Data from the past few months show that most farmers have already purchased new equipment for the 2017/18 production season which starts this month in the summer rainfall areas. Therefore, it is not surprising that tractor sales fell by 5% month-on-month in September 2017, recorded at 552 units. We believe that this declining trend in tractor sales could prevail in the near term as the production season progresses.
Farmers in the eastern parts of the country have already started preparing the soil for the 2017/18 summer grain and oilseed production season. For maize, the planting window in the eastern parts of the country closes around mid-November. Meanwhile, the western areas only begin planting in mid-November, with the optimal planting window closing at the end of December. Apart from machinery sales, the South African Weather service suggests that the upcoming season could bring above normal rainfall between November 2017 and February 2018. This will benefit the crop and possibly lead to higher yields.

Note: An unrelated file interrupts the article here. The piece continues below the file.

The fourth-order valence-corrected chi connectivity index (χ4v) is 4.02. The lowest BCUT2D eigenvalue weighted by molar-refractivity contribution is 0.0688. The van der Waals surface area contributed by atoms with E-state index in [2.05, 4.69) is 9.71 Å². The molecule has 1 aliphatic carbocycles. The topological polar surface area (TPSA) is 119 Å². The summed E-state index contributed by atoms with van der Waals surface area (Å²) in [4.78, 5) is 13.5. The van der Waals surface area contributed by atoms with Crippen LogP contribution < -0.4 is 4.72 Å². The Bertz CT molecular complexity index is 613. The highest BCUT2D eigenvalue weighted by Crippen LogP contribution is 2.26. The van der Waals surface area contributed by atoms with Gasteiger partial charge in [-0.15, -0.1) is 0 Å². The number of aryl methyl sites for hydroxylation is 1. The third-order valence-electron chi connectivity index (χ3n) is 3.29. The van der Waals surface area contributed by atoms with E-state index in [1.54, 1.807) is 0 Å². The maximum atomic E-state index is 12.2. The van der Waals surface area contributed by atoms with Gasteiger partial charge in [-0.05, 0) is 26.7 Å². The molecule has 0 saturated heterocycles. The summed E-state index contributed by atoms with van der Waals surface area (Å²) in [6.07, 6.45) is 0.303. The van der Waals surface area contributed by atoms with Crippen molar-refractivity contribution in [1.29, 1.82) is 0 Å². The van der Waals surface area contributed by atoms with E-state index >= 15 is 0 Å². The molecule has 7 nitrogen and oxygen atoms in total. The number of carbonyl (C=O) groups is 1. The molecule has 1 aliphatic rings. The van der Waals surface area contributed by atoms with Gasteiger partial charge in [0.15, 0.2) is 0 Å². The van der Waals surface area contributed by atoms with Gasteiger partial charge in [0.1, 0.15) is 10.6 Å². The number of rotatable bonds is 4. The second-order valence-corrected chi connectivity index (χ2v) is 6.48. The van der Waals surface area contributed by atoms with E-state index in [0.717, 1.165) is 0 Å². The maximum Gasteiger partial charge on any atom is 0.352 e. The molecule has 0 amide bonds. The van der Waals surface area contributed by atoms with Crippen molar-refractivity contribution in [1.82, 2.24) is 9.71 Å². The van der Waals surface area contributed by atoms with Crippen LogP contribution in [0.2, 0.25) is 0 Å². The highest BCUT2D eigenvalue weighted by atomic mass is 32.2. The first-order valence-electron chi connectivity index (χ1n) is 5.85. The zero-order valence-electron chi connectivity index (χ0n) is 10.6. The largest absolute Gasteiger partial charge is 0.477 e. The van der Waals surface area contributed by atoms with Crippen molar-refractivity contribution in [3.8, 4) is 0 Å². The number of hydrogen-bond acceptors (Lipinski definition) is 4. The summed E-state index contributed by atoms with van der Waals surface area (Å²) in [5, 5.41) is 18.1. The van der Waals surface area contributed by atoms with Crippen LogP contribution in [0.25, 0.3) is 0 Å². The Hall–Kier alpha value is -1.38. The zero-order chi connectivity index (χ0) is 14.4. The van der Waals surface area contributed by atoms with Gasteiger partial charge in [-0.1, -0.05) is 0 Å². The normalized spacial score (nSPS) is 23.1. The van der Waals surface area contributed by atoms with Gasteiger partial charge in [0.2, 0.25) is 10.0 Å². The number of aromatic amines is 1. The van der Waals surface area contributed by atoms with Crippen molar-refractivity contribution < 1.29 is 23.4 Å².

The combine harvester sales fell by 67% month-on-month and 71% year-on-year, with only 4 units sold in September 2017 (Chart 1). Although the decline was expected as it is a downtime with farmers preparing for the new summer crop season, the scale of it is surprising. This could be linked to the fact that the winter production areas are still far away from harvesting and the winter crop is not in good shape due to persistent dryness in the Western Cape province.
Looking ahead – We expect the tractor sales to remain soft in the near term as summer grain and oilseed production season progresses. The combine harvesters’ sales could remain weak over the near term and possibly gain slight momentum towards the end of the year when the winter crop harvest period commences.
As we set out in our note on 07 September 2017, an important factor to monitor in the long term is the cost of servicing the farm debt as that would have direct implications on the agricultural machinery sales.
Click below to read more